One piece of advice that has not changed: "The most important thing in terms of taxes is substantiation," Schnepper says. "Any time you don't have a record ... you're throwing away money. Get the receipt."
Here are five changes to be aware of when you're working on this year's tax return:
Deadline to file is April 18. This year's tax return deadline is Monday, April 18, because April 15 is Emancipation Day in Washington, D.C. If you live in Maine or Massachusetts, states that celebrate Patriots Day, the deadline to file is Tuesday, April 19. If you can't file on time, ask for an extension, which will give you six more months to send in your return.
The penalty for not having health insurance has risen. If you did not have health insurance in 2015, you may have to pay a tax penalty of 2 percent of your household income, or $325 per adult and $162.50 per child, up to a maximum of $975 per family. That's up from $95 per adult and $47.50 per child, with a maximum of $285, for 2014. However, there is a long list of exemptions from the penalty, including not being able to afford insurance. If you got insurance through the Affordable Care Act exchange and under or overestimated your income, you could either owe additional money or receive a tax credit. The IRS has extensive guidance on the ACA and your taxes.
Some key numbers have changed – slightly. The personal exemption for 2015 has risen from $3,950 to $4,000. That's the amount deducted from taxable income for each person on the return. The Alternative Minimum Tax exemption was increased to $53,600 ($83,400 for married couples filing jointly), from $52,800 and $82,100. The AMT is designed to make sure everyone pays at least some tax and requires a complex set of calculations once your income goes above the exemption threshold. You can see more of those changes here. The mileage rate for 2015 returns is 57.5 cents for business miles (up from 56 cents in 2015), 23 cents for medical or moving mileage (down half a cent from 2014) and 14 cents per mile for charitable work.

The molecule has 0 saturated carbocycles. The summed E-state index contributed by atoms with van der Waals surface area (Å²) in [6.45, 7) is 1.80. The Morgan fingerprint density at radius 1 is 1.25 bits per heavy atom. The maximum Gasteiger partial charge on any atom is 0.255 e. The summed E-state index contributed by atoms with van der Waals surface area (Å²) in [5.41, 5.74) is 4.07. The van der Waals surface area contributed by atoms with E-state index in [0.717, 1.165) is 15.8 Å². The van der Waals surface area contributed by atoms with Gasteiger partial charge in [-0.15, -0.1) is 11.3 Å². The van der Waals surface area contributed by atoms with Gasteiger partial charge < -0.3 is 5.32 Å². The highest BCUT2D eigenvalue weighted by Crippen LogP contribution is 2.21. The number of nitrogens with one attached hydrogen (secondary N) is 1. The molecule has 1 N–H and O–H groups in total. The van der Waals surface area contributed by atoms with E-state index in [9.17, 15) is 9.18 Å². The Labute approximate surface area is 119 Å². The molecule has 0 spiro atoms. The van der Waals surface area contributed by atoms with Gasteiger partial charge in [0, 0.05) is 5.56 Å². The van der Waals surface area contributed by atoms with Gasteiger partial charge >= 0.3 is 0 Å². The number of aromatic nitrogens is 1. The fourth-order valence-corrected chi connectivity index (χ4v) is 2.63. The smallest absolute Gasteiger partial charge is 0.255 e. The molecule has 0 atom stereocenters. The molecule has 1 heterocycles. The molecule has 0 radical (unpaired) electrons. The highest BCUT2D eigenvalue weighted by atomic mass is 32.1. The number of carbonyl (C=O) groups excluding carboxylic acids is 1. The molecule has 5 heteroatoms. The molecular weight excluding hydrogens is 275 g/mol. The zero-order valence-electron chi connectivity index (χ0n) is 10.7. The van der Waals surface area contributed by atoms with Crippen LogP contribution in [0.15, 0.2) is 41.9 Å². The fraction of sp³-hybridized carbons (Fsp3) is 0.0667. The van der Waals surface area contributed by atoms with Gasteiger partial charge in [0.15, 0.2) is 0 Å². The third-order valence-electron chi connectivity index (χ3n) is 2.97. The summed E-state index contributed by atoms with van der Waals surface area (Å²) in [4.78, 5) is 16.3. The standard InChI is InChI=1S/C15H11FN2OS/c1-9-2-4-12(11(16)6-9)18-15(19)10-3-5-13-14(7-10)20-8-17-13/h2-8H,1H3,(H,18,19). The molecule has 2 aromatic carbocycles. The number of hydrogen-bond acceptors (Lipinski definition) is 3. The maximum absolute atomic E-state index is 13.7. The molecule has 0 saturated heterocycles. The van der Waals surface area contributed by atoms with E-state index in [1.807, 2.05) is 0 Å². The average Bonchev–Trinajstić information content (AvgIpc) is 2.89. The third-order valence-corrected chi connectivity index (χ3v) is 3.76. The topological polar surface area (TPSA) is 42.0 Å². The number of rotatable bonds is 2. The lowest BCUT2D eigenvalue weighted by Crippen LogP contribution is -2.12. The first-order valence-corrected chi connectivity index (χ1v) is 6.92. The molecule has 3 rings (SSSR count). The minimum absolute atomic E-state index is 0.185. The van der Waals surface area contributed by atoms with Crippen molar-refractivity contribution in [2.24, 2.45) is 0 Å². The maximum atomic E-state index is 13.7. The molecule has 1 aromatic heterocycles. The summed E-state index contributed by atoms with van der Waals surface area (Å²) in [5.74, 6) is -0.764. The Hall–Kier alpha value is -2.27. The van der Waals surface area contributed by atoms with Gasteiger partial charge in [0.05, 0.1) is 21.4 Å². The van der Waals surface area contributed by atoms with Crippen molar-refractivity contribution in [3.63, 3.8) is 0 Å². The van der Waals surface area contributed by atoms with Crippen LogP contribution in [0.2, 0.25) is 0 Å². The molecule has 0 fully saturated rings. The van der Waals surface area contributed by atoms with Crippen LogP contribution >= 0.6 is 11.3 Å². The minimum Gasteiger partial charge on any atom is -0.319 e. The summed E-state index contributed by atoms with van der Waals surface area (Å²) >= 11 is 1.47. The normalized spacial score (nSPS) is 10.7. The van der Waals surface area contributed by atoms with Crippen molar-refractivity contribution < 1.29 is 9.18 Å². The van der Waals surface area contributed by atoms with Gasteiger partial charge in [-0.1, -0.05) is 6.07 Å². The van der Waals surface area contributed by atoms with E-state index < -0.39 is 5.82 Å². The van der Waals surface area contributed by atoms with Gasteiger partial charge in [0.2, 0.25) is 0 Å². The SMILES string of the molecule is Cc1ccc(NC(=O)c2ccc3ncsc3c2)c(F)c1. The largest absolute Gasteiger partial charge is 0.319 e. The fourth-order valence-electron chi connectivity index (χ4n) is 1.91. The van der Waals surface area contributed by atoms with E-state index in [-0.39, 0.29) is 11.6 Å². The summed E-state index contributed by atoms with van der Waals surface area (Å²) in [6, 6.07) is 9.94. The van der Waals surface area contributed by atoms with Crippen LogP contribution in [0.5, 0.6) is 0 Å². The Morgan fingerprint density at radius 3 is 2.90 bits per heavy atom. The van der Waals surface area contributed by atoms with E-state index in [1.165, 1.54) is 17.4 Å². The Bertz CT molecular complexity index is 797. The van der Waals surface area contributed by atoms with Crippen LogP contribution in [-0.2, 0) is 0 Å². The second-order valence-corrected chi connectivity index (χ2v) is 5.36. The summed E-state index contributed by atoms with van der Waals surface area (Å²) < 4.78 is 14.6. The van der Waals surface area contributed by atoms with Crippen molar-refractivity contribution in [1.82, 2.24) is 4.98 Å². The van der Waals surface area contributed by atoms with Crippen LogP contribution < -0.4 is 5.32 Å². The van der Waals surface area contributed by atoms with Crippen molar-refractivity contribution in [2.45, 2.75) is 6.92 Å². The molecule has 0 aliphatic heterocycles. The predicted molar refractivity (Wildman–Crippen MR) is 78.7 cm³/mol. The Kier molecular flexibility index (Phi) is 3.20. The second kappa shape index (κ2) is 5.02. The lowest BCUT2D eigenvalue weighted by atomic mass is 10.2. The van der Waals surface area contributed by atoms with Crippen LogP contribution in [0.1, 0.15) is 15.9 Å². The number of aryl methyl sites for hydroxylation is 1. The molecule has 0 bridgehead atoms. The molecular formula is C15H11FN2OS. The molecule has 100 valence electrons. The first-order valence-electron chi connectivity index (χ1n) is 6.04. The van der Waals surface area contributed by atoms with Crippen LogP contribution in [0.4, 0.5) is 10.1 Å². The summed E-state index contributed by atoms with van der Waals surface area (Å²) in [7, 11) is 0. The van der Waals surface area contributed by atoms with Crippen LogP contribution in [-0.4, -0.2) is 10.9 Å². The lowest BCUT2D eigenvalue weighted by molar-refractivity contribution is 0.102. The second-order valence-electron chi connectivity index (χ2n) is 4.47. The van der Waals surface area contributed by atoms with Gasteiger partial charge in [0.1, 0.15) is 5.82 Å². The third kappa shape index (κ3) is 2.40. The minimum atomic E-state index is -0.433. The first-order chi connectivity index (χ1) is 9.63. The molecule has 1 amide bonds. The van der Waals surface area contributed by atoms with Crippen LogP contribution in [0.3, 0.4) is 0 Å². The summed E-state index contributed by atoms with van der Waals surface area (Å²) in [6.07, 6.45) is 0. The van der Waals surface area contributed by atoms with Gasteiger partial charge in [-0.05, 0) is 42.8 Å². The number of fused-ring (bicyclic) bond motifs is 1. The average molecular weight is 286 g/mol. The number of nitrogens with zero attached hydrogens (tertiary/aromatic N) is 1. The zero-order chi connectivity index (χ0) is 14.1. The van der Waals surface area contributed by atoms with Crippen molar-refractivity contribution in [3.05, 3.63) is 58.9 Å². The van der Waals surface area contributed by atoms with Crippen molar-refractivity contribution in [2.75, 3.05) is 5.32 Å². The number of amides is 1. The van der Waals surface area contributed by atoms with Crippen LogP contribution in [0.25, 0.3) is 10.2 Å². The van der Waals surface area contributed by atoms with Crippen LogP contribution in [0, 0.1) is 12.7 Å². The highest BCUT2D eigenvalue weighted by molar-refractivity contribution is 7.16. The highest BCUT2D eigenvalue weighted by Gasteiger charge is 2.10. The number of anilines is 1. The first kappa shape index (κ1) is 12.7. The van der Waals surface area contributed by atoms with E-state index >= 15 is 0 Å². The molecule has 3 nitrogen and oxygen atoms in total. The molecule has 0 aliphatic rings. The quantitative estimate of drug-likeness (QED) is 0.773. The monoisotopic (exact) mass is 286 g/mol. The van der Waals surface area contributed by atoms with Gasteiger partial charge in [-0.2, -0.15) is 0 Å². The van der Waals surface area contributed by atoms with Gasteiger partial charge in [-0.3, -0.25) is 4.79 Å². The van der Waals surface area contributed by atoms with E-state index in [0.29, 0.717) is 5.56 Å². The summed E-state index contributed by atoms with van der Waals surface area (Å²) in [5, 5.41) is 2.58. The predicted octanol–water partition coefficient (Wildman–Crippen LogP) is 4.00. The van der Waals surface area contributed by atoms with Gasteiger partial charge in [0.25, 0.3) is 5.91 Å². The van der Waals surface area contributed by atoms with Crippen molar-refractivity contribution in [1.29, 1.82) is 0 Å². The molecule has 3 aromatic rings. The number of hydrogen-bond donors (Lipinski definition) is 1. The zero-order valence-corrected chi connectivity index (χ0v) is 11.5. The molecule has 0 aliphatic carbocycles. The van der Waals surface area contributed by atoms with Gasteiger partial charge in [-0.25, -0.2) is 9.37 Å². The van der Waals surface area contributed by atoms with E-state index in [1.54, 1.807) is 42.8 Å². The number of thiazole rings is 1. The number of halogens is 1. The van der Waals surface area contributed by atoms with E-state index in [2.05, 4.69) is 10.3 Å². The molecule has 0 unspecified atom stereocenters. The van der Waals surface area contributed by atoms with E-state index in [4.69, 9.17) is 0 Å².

Some temporary tax breaks have become permanent. Every year, Congress waits until the end of the year to take up what are known as tax extenders – or tax breaks that expire. This makes it hard to plan. This year, several of those tax breaks were made permanent, including the ability for taxpayers over 70 1/2 to donate IRA funds up to $100,000 without paying taxes, the deduction of sales taxes for taxpayers in states that do not have a state income tax and the $250 above-the-line deduction for teachers who buy their own supplies, which will rise with inflation. The enhanced Child Tax Credit, American Opportunity Tax Credit, and Earned Income Tax Credit were made permanent.
The tax break for cancellation of debt on a primary residence was extended. Normally, if a creditor forgives debt you owe, that is considered income and you owe taxes. But after the foreclosure crisis, Congress created a tax break for homeowners who did short sales on underwater homes and had balances forgiven. The tax break, which applies only to primary residences, was extended through 2016.